Books·Magic 8 Q&A

Greg Hollingshead on striking fear into the hearts of critics

The author of Act Normal answers eight questions submitted by eight other authors.
Greg Hollingshead is the author of the novel Act Normal. (Kim Griffiths )

Greg Hollingshead won a Governor General's Literary Award for his 1995 short story collection The Roaring Girl. He then took a 20-year break from the form before releasing Act Normal in 2015. He was also a member of the 2016 jury for the CBC Short Story Prize.

Below, Greg Hollingshead answers eight questions submitted by eight of his fellow writers in the CBC Books Magic 8 Q&A.

1. Russell Smith asks, "Have you ever confronted a snarky critic?"

Only vicariously. My first book, Famous Players, was reviewed in the Globe and Mail along with David Young's Incognito. The headline was "Wordy games." David pied the reviewer, an academic, at a statue unveiling at the University of Toronto. Unfortunately I was out of town. When a critic in the Edmonton Journal dismissed the stories in my collection White Buick as "splatterpunk," he was in Halifax, and he was reluctant to return to Edmonton. Somehow he'd got the idea that my friends might beat him up, and he was right. 

2. Tomson Highway asks, "Do you ever get jealous of other writers? If so, why?"

Not anymore. Now that I know how precarious the whole enterprise is for everybody — the writer, the reader, the industry — the feeling is solidarity. What was once jealousy is now the rage I feel when, for commercial, political or patronizing reasons, a bad writer is celebrated as a good writer. Most readers know the difference, they feel it in their gut. Call them unsophisticated, but there's nothing more intelligent than the gut. And there is nothing wrong with reading something bad when you know it's bad. Guilty pleasures, entertainments, and so on. But when people who know better pretend that bad is good for whatever reason, then the result is thousands of readers who have been told one thing and are feeling another. What better way to invalidate a literary culture?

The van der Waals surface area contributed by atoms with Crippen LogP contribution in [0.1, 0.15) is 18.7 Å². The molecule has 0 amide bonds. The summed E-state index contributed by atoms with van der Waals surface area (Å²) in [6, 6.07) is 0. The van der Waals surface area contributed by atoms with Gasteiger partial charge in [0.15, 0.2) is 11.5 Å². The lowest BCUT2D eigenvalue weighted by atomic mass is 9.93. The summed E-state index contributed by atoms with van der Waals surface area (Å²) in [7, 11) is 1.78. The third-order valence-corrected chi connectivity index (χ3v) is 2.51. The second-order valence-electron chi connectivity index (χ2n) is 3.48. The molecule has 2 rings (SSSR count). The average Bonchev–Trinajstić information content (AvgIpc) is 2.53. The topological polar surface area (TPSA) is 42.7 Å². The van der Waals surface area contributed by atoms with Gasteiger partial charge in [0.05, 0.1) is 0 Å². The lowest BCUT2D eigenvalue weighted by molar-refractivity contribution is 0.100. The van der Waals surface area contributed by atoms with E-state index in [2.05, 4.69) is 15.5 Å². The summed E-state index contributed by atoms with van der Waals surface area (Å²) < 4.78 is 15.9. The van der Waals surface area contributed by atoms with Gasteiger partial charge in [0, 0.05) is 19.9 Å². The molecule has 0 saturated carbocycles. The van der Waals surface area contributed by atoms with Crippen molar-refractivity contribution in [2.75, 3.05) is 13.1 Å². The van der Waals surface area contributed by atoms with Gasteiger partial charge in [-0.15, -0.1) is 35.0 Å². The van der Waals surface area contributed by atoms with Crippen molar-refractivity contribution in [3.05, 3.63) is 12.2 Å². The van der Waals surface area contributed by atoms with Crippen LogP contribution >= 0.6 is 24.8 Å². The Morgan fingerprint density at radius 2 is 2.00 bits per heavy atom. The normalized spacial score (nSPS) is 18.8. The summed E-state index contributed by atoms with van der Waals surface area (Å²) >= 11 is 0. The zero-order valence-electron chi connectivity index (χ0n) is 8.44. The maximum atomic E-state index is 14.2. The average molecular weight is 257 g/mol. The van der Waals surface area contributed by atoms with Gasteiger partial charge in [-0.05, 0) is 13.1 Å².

3. Donna Morrissey asks, "Who has been your favourite character to write so far, and why?"

James Tilly Matthews, the "lunatic" in Bedlam. As with his wife Margaret and his doctor John Haslam, it took a while before I could hear their voices, but once I could, I was able to start writing. These are historical characters. John Haslam had written books about treating lunatics, in fact it was his case history of Matthews that first got me interested in the story, so I had his voice, but all I had of Matthews was a raving letter he wrote to a politician. But I needed him to tell a good fifth of the novel, from Bethlehem Hospital, coherently. The beauty of James Matthews derives, I think, from the wonderful floridity of his delusional system combined with the fact that he was right. 

After I finished the novel, in the Paris archives I came across a hoard of his letters written mostly in the form of practical advice to the French while he was imprisoned in Paris, and if I do say so myself, he sounds in them very much like the man who lived in my head for five years and is on the page in Bedlam. 

4. Cathy Marie Buchanan asks, "How do you know when your book is finished?"